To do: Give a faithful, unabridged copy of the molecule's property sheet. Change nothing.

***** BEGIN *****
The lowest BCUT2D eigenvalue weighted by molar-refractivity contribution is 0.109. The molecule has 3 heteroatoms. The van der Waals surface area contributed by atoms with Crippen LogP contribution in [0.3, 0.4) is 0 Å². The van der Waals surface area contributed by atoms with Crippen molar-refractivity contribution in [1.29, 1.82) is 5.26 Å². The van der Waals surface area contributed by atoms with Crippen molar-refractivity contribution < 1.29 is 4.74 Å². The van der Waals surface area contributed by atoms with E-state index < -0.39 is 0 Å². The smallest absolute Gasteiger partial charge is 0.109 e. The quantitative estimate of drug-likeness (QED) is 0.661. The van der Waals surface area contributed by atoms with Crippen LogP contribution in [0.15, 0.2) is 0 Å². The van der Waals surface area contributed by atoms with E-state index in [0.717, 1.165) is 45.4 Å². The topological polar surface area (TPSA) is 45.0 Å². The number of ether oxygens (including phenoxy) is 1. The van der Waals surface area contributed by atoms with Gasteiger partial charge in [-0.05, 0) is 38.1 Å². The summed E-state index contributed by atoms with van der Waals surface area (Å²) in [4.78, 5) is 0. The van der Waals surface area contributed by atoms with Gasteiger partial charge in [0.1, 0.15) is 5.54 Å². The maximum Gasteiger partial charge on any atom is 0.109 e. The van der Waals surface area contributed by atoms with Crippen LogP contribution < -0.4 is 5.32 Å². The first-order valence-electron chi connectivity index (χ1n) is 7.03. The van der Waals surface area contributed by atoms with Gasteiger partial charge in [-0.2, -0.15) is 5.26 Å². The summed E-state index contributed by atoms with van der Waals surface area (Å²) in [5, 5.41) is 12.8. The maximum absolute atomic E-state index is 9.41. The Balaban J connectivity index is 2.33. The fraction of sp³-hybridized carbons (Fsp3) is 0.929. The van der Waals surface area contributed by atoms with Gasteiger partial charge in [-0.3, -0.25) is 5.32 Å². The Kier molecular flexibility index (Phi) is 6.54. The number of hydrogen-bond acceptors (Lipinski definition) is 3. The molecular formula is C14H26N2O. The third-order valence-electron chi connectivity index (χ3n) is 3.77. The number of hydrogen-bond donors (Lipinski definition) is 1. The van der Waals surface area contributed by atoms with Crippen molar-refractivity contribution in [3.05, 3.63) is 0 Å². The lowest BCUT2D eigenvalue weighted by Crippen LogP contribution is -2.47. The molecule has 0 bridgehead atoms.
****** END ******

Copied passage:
The lowest BCUT2D eigenvalue weighted by molar-refractivity contribution is 0.109. The molecule has 3 heteroatoms. The van der Waals surface area contributed by atoms with Crippen LogP contribution in [0.3, 0.4) is 0 Å². The van der Waals surface area contributed by atoms with Crippen molar-refractivity contribution in [1.29, 1.82) is 5.26 Å². The van der Waals surface area contributed by atoms with Crippen molar-refractivity contribution < 1.29 is 4.74 Å². The van der Waals surface area contributed by atoms with E-state index < -0.39 is 0 Å². The smallest absolute Gasteiger partial charge is 0.109 e. The quantitative estimate of drug-likeness (QED) is 0.661. The van der Waals surface area contributed by atoms with Crippen LogP contribution in [0.15, 0.2) is 0 Å². The van der Waals surface area contributed by atoms with E-state index in [0.717, 1.165) is 45.4 Å². The topological polar surface area (TPSA) is 45.0 Å². The number of ether oxygens (including phenoxy) is 1. The van der Waals surface area contributed by atoms with Gasteiger partial charge in [-0.05, 0) is 38.1 Å². The summed E-state index contributed by atoms with van der Waals surface area (Å²) in [4.78, 5) is 0. The van der Waals surface area contributed by atoms with Gasteiger partial charge in [0.1, 0.15) is 5.54 Å². The maximum Gasteiger partial charge on any atom is 0.109 e. The van der Waals surface area contributed by atoms with Crippen LogP contribution < -0.4 is 5.32 Å². The first-order valence-electron chi connectivity index (χ1n) is 7.03. The van der Waals surface area contributed by atoms with Gasteiger partial charge in [-0.2, -0.15) is 5.26 Å². The summed E-state index contributed by atoms with van der Waals surface area (Å²) in [5, 5.41) is 12.8. The maximum absolute atomic E-state index is 9.41. The Balaban J connectivity index is 2.33. The fraction of sp³-hybridized carbons (Fsp3) is 0.929. The van der Waals surface area contributed by atoms with Gasteiger partial charge in [-0.3, -0.25) is 5.32 Å². The Kier molecular flexibility index (Phi) is 6.54. The number of hydrogen-bond acceptors (Lipinski definition) is 3. The molecular formula is C14H26N2O. The third-order valence-electron chi connectivity index (χ3n) is 3.77. The number of hydrogen-bond donors (Lipinski definition) is 1. The van der Waals surface area contributed by atoms with Crippen molar-refractivity contribution in [3.05, 3.63) is 0 Å². The lowest BCUT2D eigenvalue weighted by Crippen LogP contribution is -2.47. The molecule has 0 bridgehead atoms.